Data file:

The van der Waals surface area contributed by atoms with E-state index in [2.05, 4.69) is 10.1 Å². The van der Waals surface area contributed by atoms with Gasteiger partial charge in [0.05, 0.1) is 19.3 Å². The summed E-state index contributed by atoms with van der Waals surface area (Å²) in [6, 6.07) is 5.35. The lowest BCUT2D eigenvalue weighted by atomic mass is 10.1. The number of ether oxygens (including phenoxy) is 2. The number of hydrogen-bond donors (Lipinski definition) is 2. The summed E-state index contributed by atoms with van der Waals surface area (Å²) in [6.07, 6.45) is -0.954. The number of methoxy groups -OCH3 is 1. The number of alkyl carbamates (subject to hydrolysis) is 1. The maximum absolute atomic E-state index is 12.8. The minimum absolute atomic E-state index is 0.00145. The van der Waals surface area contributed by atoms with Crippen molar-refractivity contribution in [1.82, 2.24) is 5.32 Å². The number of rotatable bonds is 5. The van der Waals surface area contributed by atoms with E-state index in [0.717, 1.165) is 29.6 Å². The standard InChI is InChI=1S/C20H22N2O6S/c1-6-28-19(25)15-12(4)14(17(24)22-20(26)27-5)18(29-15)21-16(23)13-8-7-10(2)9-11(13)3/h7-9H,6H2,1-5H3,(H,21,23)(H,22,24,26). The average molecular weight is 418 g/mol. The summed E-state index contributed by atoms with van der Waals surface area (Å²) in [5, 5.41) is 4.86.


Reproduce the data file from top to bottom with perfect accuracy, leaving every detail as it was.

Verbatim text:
The van der Waals surface area contributed by atoms with E-state index in [2.05, 4.69) is 10.1 Å². The van der Waals surface area contributed by atoms with Gasteiger partial charge in [0.05, 0.1) is 19.3 Å². The summed E-state index contributed by atoms with van der Waals surface area (Å²) in [6, 6.07) is 5.35. The lowest BCUT2D eigenvalue weighted by atomic mass is 10.1. The number of ether oxygens (including phenoxy) is 2. The number of hydrogen-bond donors (Lipinski definition) is 2. The summed E-state index contributed by atoms with van der Waals surface area (Å²) in [6.07, 6.45) is -0.954. The number of methoxy groups -OCH3 is 1. The number of alkyl carbamates (subject to hydrolysis) is 1. The maximum absolute atomic E-state index is 12.8. The minimum absolute atomic E-state index is 0.00145. The van der Waals surface area contributed by atoms with Crippen molar-refractivity contribution in [1.82, 2.24) is 5.32 Å². The number of rotatable bonds is 5. The van der Waals surface area contributed by atoms with E-state index in [0.717, 1.165) is 29.6 Å². The standard InChI is InChI=1S/C20H22N2O6S/c1-6-28-19(25)15-12(4)14(17(24)22-20(26)27-5)18(29-15)21-16(23)13-8-7-10(2)9-11(13)3/h7-9H,6H2,1-5H3,(H,21,23)(H,22,24,26). The average molecular weight is 418 g/mol. The summed E-state index contributed by atoms with van der Waals surface area (Å²) in [5, 5.41) is 4.86.